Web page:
Sierra Club California
The following letter has been sent to State Senator Scott Wiener (D-San Francisco) by Kyle Jones, Policy Advocate of Sierra Club California, opposing SB 827: Planning and Zoning: Transit-Rich Housing Bonus. A copy of the letter is attached below.
January 18, 2018
Senator Scott Wiener
Sacramento, CA 95814
RE: SB 827 (Wiener) Planning and Zoning: Transit-Rich Housing Bonus-- OPPOSE
Dear Senator Wiener:
Sierra Club California opposes SB 827, which seeks to automatically increase zoning densities and building heights around high-quality transit corridors and major transit stops. High-quality transit corridors are defined as fixed-route bus services that have no more than 15-minute intervals during peak commute times, and major transit stops are defined by Public Resources Code section 21064.3 as “a site containing an existing rail transit station, a ferry terminal served by either a bus or rail transit service, or the intersection of two or more major bus routes with a frequency of service interval of 15 minutes or less during the morning and afternoon peak commute periods.”
While infill development near transit is the most desirable option, we believe that your bill is a heavy-handed approach to encourage that development that will ultimately lead to less transit being offered and more pollution generated, among other unintended consequences. For these reasons we oppose SB 827.
Fuels Opposition to Future Transit Development
Many areas in California lack adequate quality transit. However, some influential community members have been resistant to increasing transit in these areas. One example that comes to mind is the proposal to establish light rail development between downtown Sacramento and the airport. This proposal has faced some opposition by residents in areas north of downtown. SB 827 would marry transit development to a loss of local zoning control, and promise to up zone to eight story buildings areas near a transit corridor and major transit stop. This approach would surely increase opposition—and likely stir up additional opposition—to sorely needed transit investments in the Sacramento case.
In Los Angeles County, the automatic requirement to up-zone that SB 827 provides could impact efforts to extend the Green Line into certain coastal towns. In San Diego County, the up-zoning requirement could hinder future expansion of coastal commuter rail into already developed communities.
Not All Transit Stops are Equal
Unlike fixed rail routes, bus routes are not set in stone, and may and should change periodically. Bus routes can disappear when ridership or funding declines, as occurred during the last recession. Some transit agencies have found that updating bus routes to reflect land use changes over time is one way to keep transit use high. Appropriately identifying which bus routes and stops are likely to remain high use and which may change over time is a job best left to local community planners.
SB 827 Can Promote Displacement
SB 827 will allow for greater development near transit stops. Some of these areas consist of disadvantaged communities that already face extreme pressure from gentrification. By imposing much higher density and taking over zoning from local governments, the bill could result in these communities losing protections that prevent economic pressures from driving people out of their homes, replacing single-family homes with luxury units that are not available to people with moderate or low incomes. The increase in the cost of land from new luxury units can increase rents that further displacement.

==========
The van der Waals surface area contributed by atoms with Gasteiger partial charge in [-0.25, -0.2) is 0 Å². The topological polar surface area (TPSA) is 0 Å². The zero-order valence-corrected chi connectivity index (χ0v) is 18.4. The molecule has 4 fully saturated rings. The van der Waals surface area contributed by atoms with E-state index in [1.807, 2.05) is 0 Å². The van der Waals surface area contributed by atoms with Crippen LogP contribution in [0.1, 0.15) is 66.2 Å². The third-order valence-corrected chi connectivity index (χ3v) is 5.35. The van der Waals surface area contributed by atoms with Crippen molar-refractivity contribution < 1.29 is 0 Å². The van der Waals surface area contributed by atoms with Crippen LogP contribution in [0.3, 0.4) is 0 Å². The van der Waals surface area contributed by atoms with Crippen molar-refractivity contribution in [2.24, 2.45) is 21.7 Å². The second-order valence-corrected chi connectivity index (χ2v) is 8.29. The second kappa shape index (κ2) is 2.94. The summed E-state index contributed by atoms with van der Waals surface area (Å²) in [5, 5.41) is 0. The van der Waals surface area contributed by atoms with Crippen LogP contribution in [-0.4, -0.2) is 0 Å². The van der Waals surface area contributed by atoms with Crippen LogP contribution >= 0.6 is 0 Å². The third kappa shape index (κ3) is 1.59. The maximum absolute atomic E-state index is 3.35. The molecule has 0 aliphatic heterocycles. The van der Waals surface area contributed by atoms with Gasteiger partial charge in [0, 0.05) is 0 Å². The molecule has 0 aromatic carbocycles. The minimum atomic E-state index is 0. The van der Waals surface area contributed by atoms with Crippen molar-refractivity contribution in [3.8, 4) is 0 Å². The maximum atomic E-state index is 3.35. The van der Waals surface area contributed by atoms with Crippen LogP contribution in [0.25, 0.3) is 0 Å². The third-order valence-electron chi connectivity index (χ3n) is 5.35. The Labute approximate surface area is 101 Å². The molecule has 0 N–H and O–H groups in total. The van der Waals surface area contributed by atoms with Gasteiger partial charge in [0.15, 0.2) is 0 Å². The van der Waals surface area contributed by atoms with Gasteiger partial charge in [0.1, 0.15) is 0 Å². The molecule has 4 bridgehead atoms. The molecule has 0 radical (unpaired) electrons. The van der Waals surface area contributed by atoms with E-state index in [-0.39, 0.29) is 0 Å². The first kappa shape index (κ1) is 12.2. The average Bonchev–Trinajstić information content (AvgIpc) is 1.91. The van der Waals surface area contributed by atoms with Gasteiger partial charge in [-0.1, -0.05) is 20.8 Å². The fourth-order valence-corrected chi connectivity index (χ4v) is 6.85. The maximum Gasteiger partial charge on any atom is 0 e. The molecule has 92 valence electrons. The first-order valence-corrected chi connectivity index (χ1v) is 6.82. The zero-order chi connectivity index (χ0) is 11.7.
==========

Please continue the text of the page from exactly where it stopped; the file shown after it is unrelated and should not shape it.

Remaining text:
Displacement can force residents out into areas further from their jobs and city centers, increasing commute times and greenhouse gas emissions. While infill development near transit is necessary, this must be done in ways that protect existing communities and discourage displacement. SB 827 makes no accommodation to protect disadvantaged residents.
Allow Incentive-Based Approaches to Work
The legislature addressed housing and increased densities last year with a few bills that provided funding and other measures designed to increase infill development, allowing local governments to set new zoning plans themselves. This is a more collaborative approach, and should be given time to play out.
SB 827 and SB 35 Interact to Preclude Public Health and Environmental Protections
SB 35 allows for ministerial permitting for projects that are in jurisdictions that have not met their Regional Housing Needs Assessment production requirements. An eligibility requirement for SB 35 is a consistency with objective zoning and design review standards. SB 827 will exempt some areas from those standards. This means that certain projects up to 85 feet in height (about 8 stories) would be eligible for ministerial permitting, and thus avoid environmental review under the California Environmental Quality Act (CEQA), in areas where all design, review, and public comment focus on single-family homes. This would increase the amount of unmitigated pollution in these communities, while stifling public input. We continue to believe that developers should prevent or mitigate their pollution, and this potential avoidance of CEQA is unacceptable.
We support and understand and experience the need for affordable housing in California. We support higher density in urban areas. We support infill development. However, SB 827 is not the right way to create better development. It has too many unintended consequences. It will increase pollution, discourage transit, and potentially displace disadvantaged residents. We oppose this measure, and urge you to remove this bill from consideration.
Cc: Senate Transportation and Housing Committee members and staff